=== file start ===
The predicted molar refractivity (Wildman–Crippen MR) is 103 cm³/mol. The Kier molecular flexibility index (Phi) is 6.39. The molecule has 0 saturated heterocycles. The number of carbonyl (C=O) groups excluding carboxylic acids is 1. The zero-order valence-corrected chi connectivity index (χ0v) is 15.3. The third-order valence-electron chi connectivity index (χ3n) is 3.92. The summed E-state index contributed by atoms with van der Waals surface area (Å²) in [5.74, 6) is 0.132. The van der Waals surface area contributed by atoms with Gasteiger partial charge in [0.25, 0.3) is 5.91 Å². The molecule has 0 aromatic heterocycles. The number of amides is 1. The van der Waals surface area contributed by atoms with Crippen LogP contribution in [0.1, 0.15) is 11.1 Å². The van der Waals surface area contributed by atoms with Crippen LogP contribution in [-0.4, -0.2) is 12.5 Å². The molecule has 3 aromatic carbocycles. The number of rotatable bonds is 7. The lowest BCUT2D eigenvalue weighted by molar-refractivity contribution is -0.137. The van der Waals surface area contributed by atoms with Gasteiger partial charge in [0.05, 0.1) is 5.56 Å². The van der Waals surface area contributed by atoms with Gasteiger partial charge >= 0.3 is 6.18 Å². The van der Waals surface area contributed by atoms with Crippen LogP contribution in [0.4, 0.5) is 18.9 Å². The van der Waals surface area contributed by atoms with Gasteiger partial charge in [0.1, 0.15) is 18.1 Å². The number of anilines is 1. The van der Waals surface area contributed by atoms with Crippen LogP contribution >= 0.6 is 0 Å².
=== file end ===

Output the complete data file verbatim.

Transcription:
The predicted molar refractivity (Wildman–Crippen MR) is 103 cm³/mol. The Kier molecular flexibility index (Phi) is 6.39. The molecule has 0 saturated heterocycles. The number of carbonyl (C=O) groups excluding carboxylic acids is 1. The zero-order valence-corrected chi connectivity index (χ0v) is 15.3. The third-order valence-electron chi connectivity index (χ3n) is 3.92. The summed E-state index contributed by atoms with van der Waals surface area (Å²) in [5.74, 6) is 0.132. The van der Waals surface area contributed by atoms with Gasteiger partial charge in [0.25, 0.3) is 5.91 Å². The molecule has 0 aromatic heterocycles. The number of amides is 1. The van der Waals surface area contributed by atoms with Crippen LogP contribution in [0.1, 0.15) is 11.1 Å². The van der Waals surface area contributed by atoms with Crippen LogP contribution in [-0.4, -0.2) is 12.5 Å². The molecule has 3 aromatic carbocycles. The number of rotatable bonds is 7. The lowest BCUT2D eigenvalue weighted by molar-refractivity contribution is -0.137. The van der Waals surface area contributed by atoms with Gasteiger partial charge in [0.05, 0.1) is 5.56 Å². The van der Waals surface area contributed by atoms with Gasteiger partial charge >= 0.3 is 6.18 Å². The van der Waals surface area contributed by atoms with Crippen LogP contribution in [0.4, 0.5) is 18.9 Å². The van der Waals surface area contributed by atoms with Gasteiger partial charge in [0.1, 0.15) is 18.1 Å². The number of anilines is 1. The van der Waals surface area contributed by atoms with Crippen LogP contribution >= 0.6 is 0 Å².